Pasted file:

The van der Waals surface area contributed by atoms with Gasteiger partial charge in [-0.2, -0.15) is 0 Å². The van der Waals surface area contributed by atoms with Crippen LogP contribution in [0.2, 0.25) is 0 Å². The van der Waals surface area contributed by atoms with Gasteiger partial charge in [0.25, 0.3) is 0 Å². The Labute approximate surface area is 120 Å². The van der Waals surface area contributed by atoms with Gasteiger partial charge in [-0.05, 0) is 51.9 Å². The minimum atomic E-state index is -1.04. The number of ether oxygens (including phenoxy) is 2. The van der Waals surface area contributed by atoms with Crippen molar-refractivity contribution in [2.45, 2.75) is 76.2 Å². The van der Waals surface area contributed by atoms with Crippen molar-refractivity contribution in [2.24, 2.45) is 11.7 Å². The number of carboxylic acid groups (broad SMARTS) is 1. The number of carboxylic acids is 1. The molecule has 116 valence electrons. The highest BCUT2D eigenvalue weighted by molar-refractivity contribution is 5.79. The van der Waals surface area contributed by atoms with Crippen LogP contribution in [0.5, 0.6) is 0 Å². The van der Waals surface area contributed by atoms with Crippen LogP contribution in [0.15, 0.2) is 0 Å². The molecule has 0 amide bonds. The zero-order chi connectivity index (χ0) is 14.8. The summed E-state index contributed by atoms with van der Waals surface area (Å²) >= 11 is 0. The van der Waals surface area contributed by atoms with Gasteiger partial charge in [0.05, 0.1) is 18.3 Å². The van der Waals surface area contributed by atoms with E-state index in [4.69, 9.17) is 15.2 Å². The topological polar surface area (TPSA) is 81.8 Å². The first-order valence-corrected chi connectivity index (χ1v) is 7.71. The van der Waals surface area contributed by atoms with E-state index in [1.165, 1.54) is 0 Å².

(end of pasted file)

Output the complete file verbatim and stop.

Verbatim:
The van der Waals surface area contributed by atoms with Gasteiger partial charge in [-0.2, -0.15) is 0 Å². The van der Waals surface area contributed by atoms with Crippen LogP contribution in [0.2, 0.25) is 0 Å². The van der Waals surface area contributed by atoms with Gasteiger partial charge in [0.25, 0.3) is 0 Å². The Labute approximate surface area is 120 Å². The van der Waals surface area contributed by atoms with Gasteiger partial charge in [-0.05, 0) is 51.9 Å². The minimum atomic E-state index is -1.04. The number of ether oxygens (including phenoxy) is 2. The van der Waals surface area contributed by atoms with Crippen molar-refractivity contribution in [2.45, 2.75) is 76.2 Å². The van der Waals surface area contributed by atoms with Crippen molar-refractivity contribution in [2.24, 2.45) is 11.7 Å². The number of carboxylic acid groups (broad SMARTS) is 1. The number of carboxylic acids is 1. The molecule has 116 valence electrons. The highest BCUT2D eigenvalue weighted by molar-refractivity contribution is 5.79. The van der Waals surface area contributed by atoms with Crippen LogP contribution in [0.5, 0.6) is 0 Å². The van der Waals surface area contributed by atoms with Crippen LogP contribution in [0.15, 0.2) is 0 Å². The molecule has 0 amide bonds. The zero-order chi connectivity index (χ0) is 14.8. The summed E-state index contributed by atoms with van der Waals surface area (Å²) >= 11 is 0. The van der Waals surface area contributed by atoms with Gasteiger partial charge in [0.05, 0.1) is 18.3 Å². The van der Waals surface area contributed by atoms with E-state index in [4.69, 9.17) is 15.2 Å². The topological polar surface area (TPSA) is 81.8 Å². The first-order valence-corrected chi connectivity index (χ1v) is 7.71. The van der Waals surface area contributed by atoms with E-state index in [1.165, 1.54) is 0 Å².